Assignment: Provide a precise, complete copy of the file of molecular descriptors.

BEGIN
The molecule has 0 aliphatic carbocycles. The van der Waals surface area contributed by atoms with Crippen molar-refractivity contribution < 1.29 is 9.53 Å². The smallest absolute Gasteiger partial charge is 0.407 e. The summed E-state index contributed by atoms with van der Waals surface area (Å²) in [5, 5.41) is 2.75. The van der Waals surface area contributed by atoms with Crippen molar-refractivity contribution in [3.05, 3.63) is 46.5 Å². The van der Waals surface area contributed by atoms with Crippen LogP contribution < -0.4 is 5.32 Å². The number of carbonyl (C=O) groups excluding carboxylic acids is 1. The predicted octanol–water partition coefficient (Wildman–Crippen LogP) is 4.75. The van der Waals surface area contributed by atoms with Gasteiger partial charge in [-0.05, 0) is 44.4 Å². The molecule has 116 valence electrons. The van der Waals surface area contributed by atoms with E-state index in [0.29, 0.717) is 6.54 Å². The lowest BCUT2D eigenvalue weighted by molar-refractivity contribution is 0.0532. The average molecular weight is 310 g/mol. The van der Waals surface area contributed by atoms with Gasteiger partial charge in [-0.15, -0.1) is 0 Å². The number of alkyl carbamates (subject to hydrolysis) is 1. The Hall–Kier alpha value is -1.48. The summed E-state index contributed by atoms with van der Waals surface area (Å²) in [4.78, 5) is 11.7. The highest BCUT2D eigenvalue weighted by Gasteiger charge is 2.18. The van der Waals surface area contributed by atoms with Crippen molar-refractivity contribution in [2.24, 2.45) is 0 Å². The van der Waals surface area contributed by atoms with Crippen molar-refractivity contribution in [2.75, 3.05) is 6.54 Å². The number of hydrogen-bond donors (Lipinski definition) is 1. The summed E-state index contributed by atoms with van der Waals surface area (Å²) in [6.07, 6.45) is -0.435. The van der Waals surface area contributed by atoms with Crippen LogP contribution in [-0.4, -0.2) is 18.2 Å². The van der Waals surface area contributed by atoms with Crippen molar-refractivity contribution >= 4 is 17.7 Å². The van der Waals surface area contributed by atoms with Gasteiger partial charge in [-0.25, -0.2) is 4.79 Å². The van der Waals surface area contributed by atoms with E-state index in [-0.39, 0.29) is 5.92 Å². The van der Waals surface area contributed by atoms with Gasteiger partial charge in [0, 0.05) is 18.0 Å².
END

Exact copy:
The molecule has 0 aliphatic carbocycles. The van der Waals surface area contributed by atoms with Crippen molar-refractivity contribution < 1.29 is 9.53 Å². The smallest absolute Gasteiger partial charge is 0.407 e. The summed E-state index contributed by atoms with van der Waals surface area (Å²) in [5, 5.41) is 2.75. The van der Waals surface area contributed by atoms with Crippen molar-refractivity contribution in [3.05, 3.63) is 46.5 Å². The van der Waals surface area contributed by atoms with Crippen LogP contribution < -0.4 is 5.32 Å². The number of carbonyl (C=O) groups excluding carboxylic acids is 1. The predicted octanol–water partition coefficient (Wildman–Crippen LogP) is 4.75. The van der Waals surface area contributed by atoms with Gasteiger partial charge in [-0.05, 0) is 44.4 Å². The molecule has 116 valence electrons. The van der Waals surface area contributed by atoms with E-state index in [0.29, 0.717) is 6.54 Å². The lowest BCUT2D eigenvalue weighted by molar-refractivity contribution is 0.0532. The average molecular weight is 310 g/mol. The van der Waals surface area contributed by atoms with Gasteiger partial charge in [-0.15, -0.1) is 0 Å². The number of alkyl carbamates (subject to hydrolysis) is 1. The Hall–Kier alpha value is -1.48. The summed E-state index contributed by atoms with van der Waals surface area (Å²) in [4.78, 5) is 11.7. The highest BCUT2D eigenvalue weighted by Gasteiger charge is 2.18. The van der Waals surface area contributed by atoms with Crippen molar-refractivity contribution in [2.24, 2.45) is 0 Å². The van der Waals surface area contributed by atoms with Crippen molar-refractivity contribution in [2.75, 3.05) is 6.54 Å². The number of hydrogen-bond donors (Lipinski definition) is 1. The summed E-state index contributed by atoms with van der Waals surface area (Å²) in [6.07, 6.45) is -0.435. The van der Waals surface area contributed by atoms with Crippen LogP contribution in [-0.4, -0.2) is 18.2 Å². The van der Waals surface area contributed by atoms with Crippen molar-refractivity contribution >= 4 is 17.7 Å². The van der Waals surface area contributed by atoms with Gasteiger partial charge in [-0.25, -0.2) is 4.79 Å². The van der Waals surface area contributed by atoms with E-state index in [-0.39, 0.29) is 5.92 Å². The van der Waals surface area contributed by atoms with Gasteiger partial charge in [0, 0.05) is 18.0 Å².